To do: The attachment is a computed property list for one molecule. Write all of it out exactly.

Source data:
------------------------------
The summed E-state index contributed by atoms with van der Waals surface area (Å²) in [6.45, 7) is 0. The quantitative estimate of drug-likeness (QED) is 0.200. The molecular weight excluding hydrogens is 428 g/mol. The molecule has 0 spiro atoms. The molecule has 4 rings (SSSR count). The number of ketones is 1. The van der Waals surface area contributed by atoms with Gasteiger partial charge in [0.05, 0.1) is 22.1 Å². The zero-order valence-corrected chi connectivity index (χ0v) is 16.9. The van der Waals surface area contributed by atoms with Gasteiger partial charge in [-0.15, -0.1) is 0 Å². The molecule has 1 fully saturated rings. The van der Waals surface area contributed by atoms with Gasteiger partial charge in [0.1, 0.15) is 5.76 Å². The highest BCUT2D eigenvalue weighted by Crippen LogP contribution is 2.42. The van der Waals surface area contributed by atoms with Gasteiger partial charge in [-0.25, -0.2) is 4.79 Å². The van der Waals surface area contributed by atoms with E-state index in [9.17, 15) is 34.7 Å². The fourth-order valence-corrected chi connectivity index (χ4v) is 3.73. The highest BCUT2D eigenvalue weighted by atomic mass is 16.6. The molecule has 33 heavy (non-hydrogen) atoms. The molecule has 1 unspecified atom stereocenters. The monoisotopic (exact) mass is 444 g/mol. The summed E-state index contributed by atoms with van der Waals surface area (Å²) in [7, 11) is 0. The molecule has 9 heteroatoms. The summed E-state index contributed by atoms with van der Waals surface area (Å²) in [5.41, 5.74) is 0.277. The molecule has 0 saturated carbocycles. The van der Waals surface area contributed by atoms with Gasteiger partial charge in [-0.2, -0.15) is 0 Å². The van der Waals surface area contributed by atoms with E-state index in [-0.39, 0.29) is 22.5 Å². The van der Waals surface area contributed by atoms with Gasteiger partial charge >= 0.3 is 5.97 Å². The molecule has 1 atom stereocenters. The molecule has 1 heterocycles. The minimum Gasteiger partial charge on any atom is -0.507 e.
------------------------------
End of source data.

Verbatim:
The summed E-state index contributed by atoms with van der Waals surface area (Å²) in [6.45, 7) is 0. The quantitative estimate of drug-likeness (QED) is 0.200. The molecular weight excluding hydrogens is 428 g/mol. The molecule has 0 spiro atoms. The molecule has 4 rings (SSSR count). The number of ketones is 1. The van der Waals surface area contributed by atoms with Gasteiger partial charge in [0.05, 0.1) is 22.1 Å². The zero-order valence-corrected chi connectivity index (χ0v) is 16.9. The van der Waals surface area contributed by atoms with Gasteiger partial charge in [-0.15, -0.1) is 0 Å². The molecule has 1 fully saturated rings. The van der Waals surface area contributed by atoms with Gasteiger partial charge in [0.1, 0.15) is 5.76 Å². The highest BCUT2D eigenvalue weighted by Crippen LogP contribution is 2.42. The van der Waals surface area contributed by atoms with Gasteiger partial charge in [-0.25, -0.2) is 4.79 Å². The van der Waals surface area contributed by atoms with E-state index in [9.17, 15) is 34.7 Å². The fourth-order valence-corrected chi connectivity index (χ4v) is 3.73. The highest BCUT2D eigenvalue weighted by atomic mass is 16.6. The molecule has 33 heavy (non-hydrogen) atoms. The molecule has 1 unspecified atom stereocenters. The monoisotopic (exact) mass is 444 g/mol. The summed E-state index contributed by atoms with van der Waals surface area (Å²) in [7, 11) is 0. The molecule has 9 heteroatoms. The summed E-state index contributed by atoms with van der Waals surface area (Å²) in [5.41, 5.74) is 0.277. The molecule has 0 saturated carbocycles. The van der Waals surface area contributed by atoms with Gasteiger partial charge in [-0.2, -0.15) is 0 Å². The van der Waals surface area contributed by atoms with E-state index in [-0.39, 0.29) is 22.5 Å². The van der Waals surface area contributed by atoms with Gasteiger partial charge >= 0.3 is 5.97 Å². The molecule has 1 atom stereocenters. The molecule has 1 heterocycles. The minimum Gasteiger partial charge on any atom is -0.507 e.